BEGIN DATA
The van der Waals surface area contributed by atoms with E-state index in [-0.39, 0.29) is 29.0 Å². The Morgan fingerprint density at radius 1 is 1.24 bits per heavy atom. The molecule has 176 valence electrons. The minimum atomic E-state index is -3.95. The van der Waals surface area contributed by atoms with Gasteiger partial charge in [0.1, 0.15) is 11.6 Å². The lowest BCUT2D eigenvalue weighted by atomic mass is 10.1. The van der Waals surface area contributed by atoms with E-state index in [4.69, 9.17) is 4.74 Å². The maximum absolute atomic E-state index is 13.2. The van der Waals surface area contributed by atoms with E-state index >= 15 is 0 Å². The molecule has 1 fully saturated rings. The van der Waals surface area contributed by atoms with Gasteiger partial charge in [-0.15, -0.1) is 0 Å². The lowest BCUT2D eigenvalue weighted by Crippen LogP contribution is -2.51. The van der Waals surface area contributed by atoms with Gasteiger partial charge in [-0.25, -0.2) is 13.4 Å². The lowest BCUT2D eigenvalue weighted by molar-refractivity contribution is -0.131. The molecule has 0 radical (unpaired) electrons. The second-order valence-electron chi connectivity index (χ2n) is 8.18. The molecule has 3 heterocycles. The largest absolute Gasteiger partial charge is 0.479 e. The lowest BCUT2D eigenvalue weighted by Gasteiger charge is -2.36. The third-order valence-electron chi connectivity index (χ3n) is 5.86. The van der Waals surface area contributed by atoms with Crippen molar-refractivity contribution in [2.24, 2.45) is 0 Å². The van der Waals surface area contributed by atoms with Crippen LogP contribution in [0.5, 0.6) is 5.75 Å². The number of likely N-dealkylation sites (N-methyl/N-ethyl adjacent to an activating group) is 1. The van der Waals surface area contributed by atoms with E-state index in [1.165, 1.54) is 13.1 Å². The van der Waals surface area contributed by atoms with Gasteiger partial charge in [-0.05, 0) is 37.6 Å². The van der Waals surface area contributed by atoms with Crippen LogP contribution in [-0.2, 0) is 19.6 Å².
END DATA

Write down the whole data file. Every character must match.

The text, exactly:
The van der Waals surface area contributed by atoms with E-state index in [-0.39, 0.29) is 29.0 Å². The Morgan fingerprint density at radius 1 is 1.24 bits per heavy atom. The molecule has 176 valence electrons. The minimum atomic E-state index is -3.95. The van der Waals surface area contributed by atoms with Gasteiger partial charge in [0.1, 0.15) is 11.6 Å². The lowest BCUT2D eigenvalue weighted by atomic mass is 10.1. The van der Waals surface area contributed by atoms with E-state index in [4.69, 9.17) is 4.74 Å². The maximum absolute atomic E-state index is 13.2. The van der Waals surface area contributed by atoms with E-state index >= 15 is 0 Å². The molecule has 1 fully saturated rings. The van der Waals surface area contributed by atoms with Gasteiger partial charge in [-0.15, -0.1) is 0 Å². The lowest BCUT2D eigenvalue weighted by Crippen LogP contribution is -2.51. The van der Waals surface area contributed by atoms with Gasteiger partial charge in [-0.25, -0.2) is 13.4 Å². The lowest BCUT2D eigenvalue weighted by molar-refractivity contribution is -0.131. The molecule has 0 radical (unpaired) electrons. The second-order valence-electron chi connectivity index (χ2n) is 8.18. The molecule has 3 heterocycles. The largest absolute Gasteiger partial charge is 0.479 e. The lowest BCUT2D eigenvalue weighted by Gasteiger charge is -2.36. The third-order valence-electron chi connectivity index (χ3n) is 5.86. The van der Waals surface area contributed by atoms with Crippen molar-refractivity contribution in [2.24, 2.45) is 0 Å². The van der Waals surface area contributed by atoms with Crippen LogP contribution in [0.5, 0.6) is 5.75 Å². The number of likely N-dealkylation sites (N-methyl/N-ethyl adjacent to an activating group) is 1. The van der Waals surface area contributed by atoms with E-state index in [1.165, 1.54) is 13.1 Å². The van der Waals surface area contributed by atoms with Gasteiger partial charge in [-0.05, 0) is 37.6 Å². The van der Waals surface area contributed by atoms with Crippen LogP contribution in [-0.2, 0) is 19.6 Å².